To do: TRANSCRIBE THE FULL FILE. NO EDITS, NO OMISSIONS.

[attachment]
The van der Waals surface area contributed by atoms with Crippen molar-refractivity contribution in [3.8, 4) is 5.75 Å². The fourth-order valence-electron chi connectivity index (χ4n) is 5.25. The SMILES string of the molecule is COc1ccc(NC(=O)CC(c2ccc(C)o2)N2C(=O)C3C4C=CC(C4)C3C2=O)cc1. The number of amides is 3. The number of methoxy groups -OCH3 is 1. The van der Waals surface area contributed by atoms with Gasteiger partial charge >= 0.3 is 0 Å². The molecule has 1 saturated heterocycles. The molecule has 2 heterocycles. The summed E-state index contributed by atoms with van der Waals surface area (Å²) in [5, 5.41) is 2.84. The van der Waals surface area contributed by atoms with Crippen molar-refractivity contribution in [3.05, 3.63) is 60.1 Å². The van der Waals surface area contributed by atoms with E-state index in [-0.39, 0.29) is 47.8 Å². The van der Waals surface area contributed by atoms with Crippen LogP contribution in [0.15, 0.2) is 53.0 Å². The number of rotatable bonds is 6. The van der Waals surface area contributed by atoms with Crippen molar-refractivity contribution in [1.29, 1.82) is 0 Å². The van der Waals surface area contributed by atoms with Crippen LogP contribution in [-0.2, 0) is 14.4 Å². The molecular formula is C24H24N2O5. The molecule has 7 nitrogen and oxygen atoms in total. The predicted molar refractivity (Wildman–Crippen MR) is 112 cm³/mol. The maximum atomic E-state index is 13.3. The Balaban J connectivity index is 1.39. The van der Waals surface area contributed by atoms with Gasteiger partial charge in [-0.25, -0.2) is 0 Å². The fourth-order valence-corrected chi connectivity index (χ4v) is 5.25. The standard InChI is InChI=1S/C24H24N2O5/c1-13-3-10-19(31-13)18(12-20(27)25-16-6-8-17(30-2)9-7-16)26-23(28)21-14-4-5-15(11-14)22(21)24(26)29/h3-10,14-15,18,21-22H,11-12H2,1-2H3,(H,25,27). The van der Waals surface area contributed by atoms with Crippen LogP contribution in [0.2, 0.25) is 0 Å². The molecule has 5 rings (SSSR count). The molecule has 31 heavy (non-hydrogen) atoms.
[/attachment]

The van der Waals surface area contributed by atoms with Crippen molar-refractivity contribution in [3.8, 4) is 5.75 Å². The fourth-order valence-electron chi connectivity index (χ4n) is 5.25. The SMILES string of the molecule is COc1ccc(NC(=O)CC(c2ccc(C)o2)N2C(=O)C3C4C=CC(C4)C3C2=O)cc1. The number of amides is 3. The number of methoxy groups -OCH3 is 1. The van der Waals surface area contributed by atoms with Gasteiger partial charge >= 0.3 is 0 Å². The molecule has 1 saturated heterocycles. The molecule has 2 heterocycles. The summed E-state index contributed by atoms with van der Waals surface area (Å²) in [5, 5.41) is 2.84. The van der Waals surface area contributed by atoms with Crippen molar-refractivity contribution in [3.05, 3.63) is 60.1 Å². The van der Waals surface area contributed by atoms with E-state index in [-0.39, 0.29) is 47.8 Å². The van der Waals surface area contributed by atoms with Crippen LogP contribution in [0.15, 0.2) is 53.0 Å². The number of rotatable bonds is 6. The van der Waals surface area contributed by atoms with Crippen molar-refractivity contribution in [1.29, 1.82) is 0 Å². The van der Waals surface area contributed by atoms with Crippen LogP contribution in [-0.2, 0) is 14.4 Å². The molecular formula is C24H24N2O5. The molecule has 7 nitrogen and oxygen atoms in total. The predicted molar refractivity (Wildman–Crippen MR) is 112 cm³/mol. The maximum atomic E-state index is 13.3. The Balaban J connectivity index is 1.39. The van der Waals surface area contributed by atoms with Gasteiger partial charge in [-0.25, -0.2) is 0 Å². The fourth-order valence-corrected chi connectivity index (χ4v) is 5.25. The standard InChI is InChI=1S/C24H24N2O5/c1-13-3-10-19(31-13)18(12-20(27)25-16-6-8-17(30-2)9-7-16)26-23(28)21-14-4-5-15(11-14)22(21)24(26)29/h3-10,14-15,18,21-22H,11-12H2,1-2H3,(H,25,27). The van der Waals surface area contributed by atoms with Crippen LogP contribution in [0.2, 0.25) is 0 Å². The molecule has 5 rings (SSSR count). The molecule has 31 heavy (non-hydrogen) atoms.